Alright.  Here it is.  The first part of the yard shown that does not consist of a single plant.  This is the first section of yard that we are tackling.  Now, as I have stated previously, our yard is not large by the standards of someone who lives in say Alaska.  Or Montana.  Or Siberia.  However, by the standards of the state of California, the yard is pretty decently sized.  Now, I haven't been able to muster the courage to show the entire yard.  I'm still compiling my list of caveats related to each possible picture I could show.  It's quite an ugly site.  In my defense, though, I did not have much to start with.  I believe that would be caveat one.  As a breach to that defense, and as my wife would quickly point out, I am the king of demolition.  I remove everything that could ever want to be removed.  However, I'm not nearly as diligent in the reconstruction process.  The yard, unfortunately, has suffered the brunt of this problem.

So, what we have decided is to tackle the yard in pieces.  That will limit the area we need to concentrate on.  Our plan is actually to create a series of rooms within the property, so dissecting the yard actually fits quite nicely into that plan.  This is what we decided to tackle first.  The front yard off the driveway.  On the sprinkler system we inherited this was labeled the "North 40".  I've decided to stick with that.

Prior to this, the area consisted of lawn.  Next to gophers, lawn is the one thing in this world I despise the most.  Dictators of third world nations who rule with an iron fist are a distant third to these two items.  Within the lawn, there was an ornamental plum tree and a Magnolia.  Now, I have nothing against either of those trees, there were two issues (one with each).  The plum was planted too close to the knee wall.  The magnolia tree was the free city tree that came with the newly constructed houses.  Meaning, every house all the way down the block has the same tree, in the same spot of the yard.  They're Stepford trees.  That wouldn't do.  So, they were the first two trees to come down.  The battle with those stumps is a story for a different occasion, while drinking a different cocktail then I am currently drinking.  And, yes, all bloggers drink when they blog.  Or, at least they should.

The new area consists of the Pigmy Date Palm to the left of the second picture, which is the only surviving item from the previous regime.  It's named Bob.  Different story.  We then have the olive, which is in previous posts.  The small slope is covered with lavender, fourteen in total along with three Italian Cypress.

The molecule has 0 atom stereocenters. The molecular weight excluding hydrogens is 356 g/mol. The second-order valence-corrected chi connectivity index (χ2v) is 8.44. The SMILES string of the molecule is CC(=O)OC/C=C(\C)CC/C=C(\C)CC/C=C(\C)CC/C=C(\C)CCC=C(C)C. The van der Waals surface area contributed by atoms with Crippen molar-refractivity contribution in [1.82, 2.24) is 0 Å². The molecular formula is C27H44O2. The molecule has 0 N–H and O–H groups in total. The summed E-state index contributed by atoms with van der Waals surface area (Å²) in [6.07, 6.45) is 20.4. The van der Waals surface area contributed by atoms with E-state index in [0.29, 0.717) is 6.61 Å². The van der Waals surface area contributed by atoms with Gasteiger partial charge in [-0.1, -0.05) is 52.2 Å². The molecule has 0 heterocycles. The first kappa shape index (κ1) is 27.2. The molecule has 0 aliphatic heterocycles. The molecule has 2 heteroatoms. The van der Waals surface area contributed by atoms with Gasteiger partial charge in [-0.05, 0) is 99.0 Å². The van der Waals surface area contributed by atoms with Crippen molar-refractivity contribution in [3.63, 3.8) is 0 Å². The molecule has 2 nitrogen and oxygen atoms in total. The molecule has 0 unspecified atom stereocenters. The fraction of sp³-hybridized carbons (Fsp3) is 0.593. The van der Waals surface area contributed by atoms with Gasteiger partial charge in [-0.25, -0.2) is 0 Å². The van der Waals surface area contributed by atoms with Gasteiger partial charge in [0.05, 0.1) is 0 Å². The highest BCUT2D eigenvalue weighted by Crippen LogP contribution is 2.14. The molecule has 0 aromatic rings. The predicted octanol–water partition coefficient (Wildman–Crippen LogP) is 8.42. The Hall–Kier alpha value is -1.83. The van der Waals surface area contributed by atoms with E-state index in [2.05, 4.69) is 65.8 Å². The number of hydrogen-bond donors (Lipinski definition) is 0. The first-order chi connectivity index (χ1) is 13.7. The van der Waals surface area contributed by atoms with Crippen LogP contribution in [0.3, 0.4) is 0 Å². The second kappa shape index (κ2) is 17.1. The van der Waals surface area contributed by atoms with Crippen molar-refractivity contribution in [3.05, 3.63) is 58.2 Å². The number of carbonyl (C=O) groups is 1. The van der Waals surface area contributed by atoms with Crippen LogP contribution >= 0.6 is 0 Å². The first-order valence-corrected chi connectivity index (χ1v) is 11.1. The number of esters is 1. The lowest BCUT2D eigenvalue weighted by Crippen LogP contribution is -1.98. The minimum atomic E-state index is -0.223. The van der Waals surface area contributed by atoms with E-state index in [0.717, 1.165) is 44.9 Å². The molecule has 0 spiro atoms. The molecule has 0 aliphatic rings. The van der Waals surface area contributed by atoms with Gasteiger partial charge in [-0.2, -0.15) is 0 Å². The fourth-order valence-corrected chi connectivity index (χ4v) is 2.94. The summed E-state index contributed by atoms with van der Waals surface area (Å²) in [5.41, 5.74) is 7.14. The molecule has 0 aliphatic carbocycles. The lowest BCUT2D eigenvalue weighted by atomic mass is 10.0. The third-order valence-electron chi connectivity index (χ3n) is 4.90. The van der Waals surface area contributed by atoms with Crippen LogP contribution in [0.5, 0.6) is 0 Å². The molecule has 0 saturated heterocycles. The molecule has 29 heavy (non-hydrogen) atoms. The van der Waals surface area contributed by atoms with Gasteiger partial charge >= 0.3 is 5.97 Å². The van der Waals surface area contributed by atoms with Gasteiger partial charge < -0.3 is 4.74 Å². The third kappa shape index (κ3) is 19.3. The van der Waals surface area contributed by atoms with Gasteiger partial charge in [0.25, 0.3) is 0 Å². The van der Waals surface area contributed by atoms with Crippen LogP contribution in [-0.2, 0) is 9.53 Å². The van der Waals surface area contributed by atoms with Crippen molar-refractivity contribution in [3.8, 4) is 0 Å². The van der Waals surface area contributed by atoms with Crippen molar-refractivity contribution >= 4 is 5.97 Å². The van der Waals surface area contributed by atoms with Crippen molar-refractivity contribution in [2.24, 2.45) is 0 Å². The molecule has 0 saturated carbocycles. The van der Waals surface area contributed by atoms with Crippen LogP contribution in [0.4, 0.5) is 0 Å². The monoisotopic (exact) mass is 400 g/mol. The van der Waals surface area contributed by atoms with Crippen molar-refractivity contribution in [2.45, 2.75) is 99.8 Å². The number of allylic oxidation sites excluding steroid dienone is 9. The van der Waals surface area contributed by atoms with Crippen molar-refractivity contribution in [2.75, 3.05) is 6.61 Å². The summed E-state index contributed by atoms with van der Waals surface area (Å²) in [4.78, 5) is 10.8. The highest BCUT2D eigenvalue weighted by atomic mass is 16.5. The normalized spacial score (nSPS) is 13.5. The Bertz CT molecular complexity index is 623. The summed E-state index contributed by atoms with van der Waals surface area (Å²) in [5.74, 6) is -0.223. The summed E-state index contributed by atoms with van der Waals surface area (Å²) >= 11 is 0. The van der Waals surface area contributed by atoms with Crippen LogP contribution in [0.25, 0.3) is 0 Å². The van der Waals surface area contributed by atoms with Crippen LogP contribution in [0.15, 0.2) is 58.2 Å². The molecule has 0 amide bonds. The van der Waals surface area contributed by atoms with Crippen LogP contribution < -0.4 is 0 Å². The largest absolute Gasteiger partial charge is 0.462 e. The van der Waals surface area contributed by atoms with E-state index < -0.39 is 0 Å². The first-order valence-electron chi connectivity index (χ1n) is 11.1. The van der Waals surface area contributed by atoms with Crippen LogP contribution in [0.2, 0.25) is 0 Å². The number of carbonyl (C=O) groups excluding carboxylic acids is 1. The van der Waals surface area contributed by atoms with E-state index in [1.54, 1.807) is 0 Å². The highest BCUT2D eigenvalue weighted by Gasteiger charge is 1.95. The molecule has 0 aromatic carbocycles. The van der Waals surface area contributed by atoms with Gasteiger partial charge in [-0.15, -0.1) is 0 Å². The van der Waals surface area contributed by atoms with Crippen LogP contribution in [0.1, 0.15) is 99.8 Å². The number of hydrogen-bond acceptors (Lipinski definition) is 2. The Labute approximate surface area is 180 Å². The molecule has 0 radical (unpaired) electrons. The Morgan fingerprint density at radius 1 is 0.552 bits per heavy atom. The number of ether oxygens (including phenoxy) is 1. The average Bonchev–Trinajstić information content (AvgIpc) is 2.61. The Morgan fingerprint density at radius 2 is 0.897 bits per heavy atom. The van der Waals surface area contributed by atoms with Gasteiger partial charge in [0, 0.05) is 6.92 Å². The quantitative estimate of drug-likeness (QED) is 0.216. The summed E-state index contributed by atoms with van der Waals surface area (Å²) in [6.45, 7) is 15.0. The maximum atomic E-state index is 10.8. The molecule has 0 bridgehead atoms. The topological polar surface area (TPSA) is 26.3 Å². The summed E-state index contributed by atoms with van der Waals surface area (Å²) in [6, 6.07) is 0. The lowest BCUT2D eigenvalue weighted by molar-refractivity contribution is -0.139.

Two types of Agapanthus are up against the neighbor, the Sprinkler Maven.  The two largest are Agapanthus 'Lily of the Nile' and the three smaller are Agapanthus 'Stormcloud', which are supposedly cobalt in bloom.  Looking at the picture, I'm not sure how that will look against the lavender.  I'm not fond of my blue suit with lavender pocket square nor lavender socks, but I digress.

The front of the yard is rimmed with Boxwood Green Beauty (buxus microphylla japonica).  Capped on two ends with Golf Ball Kohuhu's (pittosporum tenuifolium), which is better seen in the first picture scarred by the leg lifting neighborhood dog.  If anyone knows of a way of electrifying foliage, I would be willing to pay for the information.  We had a third Kohuhu; however, the Sprinkler Maven made sure one didn't survive the liquid onslaught.  Once they grow into a solid wall, I'm hoping it will look quite spectacular.  Sweet Jesus, I left the weeder in the picture.

Here is the line up of boxwoods, along with our drip system.  Yes, I understand that is should be buried, but do keep in mind, I have the memory of a gnat.  Ask my wife.  If I bury it now, it is guaranteed that I will slice through it each and every time I dig a hole for a new plant.  And, in this space, we imagine there will be at least another twenty plants.  That's twenty repair jobs.

Also, note the boxwoods are set back away from the sidewalk.  We're going to put a ground cover between it and the sidewalk.  We have decided the mulch is ugly.

Lastly, we have three mirror bushes, two Coprosma Repens Marble Queens:

And, one Coprosma Rainbow Surprise:

Lastly, my God this is long, I need to go get another drink.................lastly, you will notice all these plants are small.  This is a very, very, very, very young garden.  The lavender and cypress are a year old and everything else (olive in June of '09) has been put in during the last couple of months.  We have a lot of plants that need to be acquired and a surprising amount of patience to wait for them to grow.  I'm actually going to attempt plants from seed soon as a way to fill the space while still being able to afford food.

Monday, April 12, 2010

They're Alive!!